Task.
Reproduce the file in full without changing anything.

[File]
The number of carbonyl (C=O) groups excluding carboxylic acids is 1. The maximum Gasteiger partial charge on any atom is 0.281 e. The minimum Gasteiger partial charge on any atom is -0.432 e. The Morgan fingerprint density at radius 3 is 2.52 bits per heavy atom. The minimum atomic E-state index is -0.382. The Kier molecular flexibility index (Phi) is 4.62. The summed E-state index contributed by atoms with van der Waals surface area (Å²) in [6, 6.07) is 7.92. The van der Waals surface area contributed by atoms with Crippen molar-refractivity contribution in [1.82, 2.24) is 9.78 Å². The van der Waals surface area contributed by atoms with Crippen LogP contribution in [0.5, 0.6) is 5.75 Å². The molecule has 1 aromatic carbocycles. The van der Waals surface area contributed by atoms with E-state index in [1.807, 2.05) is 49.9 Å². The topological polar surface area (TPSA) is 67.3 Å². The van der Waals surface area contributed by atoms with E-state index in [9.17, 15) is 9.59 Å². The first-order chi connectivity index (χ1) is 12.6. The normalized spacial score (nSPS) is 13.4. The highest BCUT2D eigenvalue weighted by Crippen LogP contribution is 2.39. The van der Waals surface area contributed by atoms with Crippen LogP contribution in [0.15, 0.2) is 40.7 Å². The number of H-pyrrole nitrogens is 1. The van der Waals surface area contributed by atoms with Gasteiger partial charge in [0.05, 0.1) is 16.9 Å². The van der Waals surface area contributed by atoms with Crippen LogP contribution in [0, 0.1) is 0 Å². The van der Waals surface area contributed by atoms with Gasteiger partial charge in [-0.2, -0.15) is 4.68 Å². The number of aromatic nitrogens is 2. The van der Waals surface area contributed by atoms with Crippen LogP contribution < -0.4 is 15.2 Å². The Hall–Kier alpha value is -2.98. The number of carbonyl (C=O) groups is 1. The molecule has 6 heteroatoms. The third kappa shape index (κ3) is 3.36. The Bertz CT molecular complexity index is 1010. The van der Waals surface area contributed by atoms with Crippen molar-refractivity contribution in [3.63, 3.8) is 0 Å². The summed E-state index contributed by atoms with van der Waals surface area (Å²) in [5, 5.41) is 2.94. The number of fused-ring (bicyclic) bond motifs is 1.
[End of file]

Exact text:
The number of carbonyl (C=O) groups excluding carboxylic acids is 1. The maximum Gasteiger partial charge on any atom is 0.281 e. The minimum Gasteiger partial charge on any atom is -0.432 e. The Morgan fingerprint density at radius 3 is 2.52 bits per heavy atom. The minimum atomic E-state index is -0.382. The Kier molecular flexibility index (Phi) is 4.62. The summed E-state index contributed by atoms with van der Waals surface area (Å²) in [6, 6.07) is 7.92. The van der Waals surface area contributed by atoms with Crippen molar-refractivity contribution in [1.82, 2.24) is 9.78 Å². The van der Waals surface area contributed by atoms with Crippen LogP contribution in [0.5, 0.6) is 5.75 Å². The molecule has 1 aromatic carbocycles. The van der Waals surface area contributed by atoms with E-state index in [1.807, 2.05) is 49.9 Å². The topological polar surface area (TPSA) is 67.3 Å². The van der Waals surface area contributed by atoms with E-state index in [9.17, 15) is 9.59 Å². The first-order chi connectivity index (χ1) is 12.6. The normalized spacial score (nSPS) is 13.4. The highest BCUT2D eigenvalue weighted by Crippen LogP contribution is 2.39. The van der Waals surface area contributed by atoms with Crippen LogP contribution in [0.15, 0.2) is 40.7 Å². The number of H-pyrrole nitrogens is 1. The van der Waals surface area contributed by atoms with Gasteiger partial charge in [0.05, 0.1) is 16.9 Å². The van der Waals surface area contributed by atoms with Crippen LogP contribution in [0, 0.1) is 0 Å². The van der Waals surface area contributed by atoms with Gasteiger partial charge in [-0.2, -0.15) is 4.68 Å². The number of aromatic nitrogens is 2. The van der Waals surface area contributed by atoms with Crippen LogP contribution < -0.4 is 15.2 Å². The Hall–Kier alpha value is -2.98. The number of carbonyl (C=O) groups is 1. The molecule has 6 heteroatoms. The third kappa shape index (κ3) is 3.36. The Bertz CT molecular complexity index is 1010. The van der Waals surface area contributed by atoms with Crippen molar-refractivity contribution in [3.63, 3.8) is 0 Å². The summed E-state index contributed by atoms with van der Waals surface area (Å²) in [5, 5.41) is 2.94. The number of fused-ring (bicyclic) bond motifs is 1.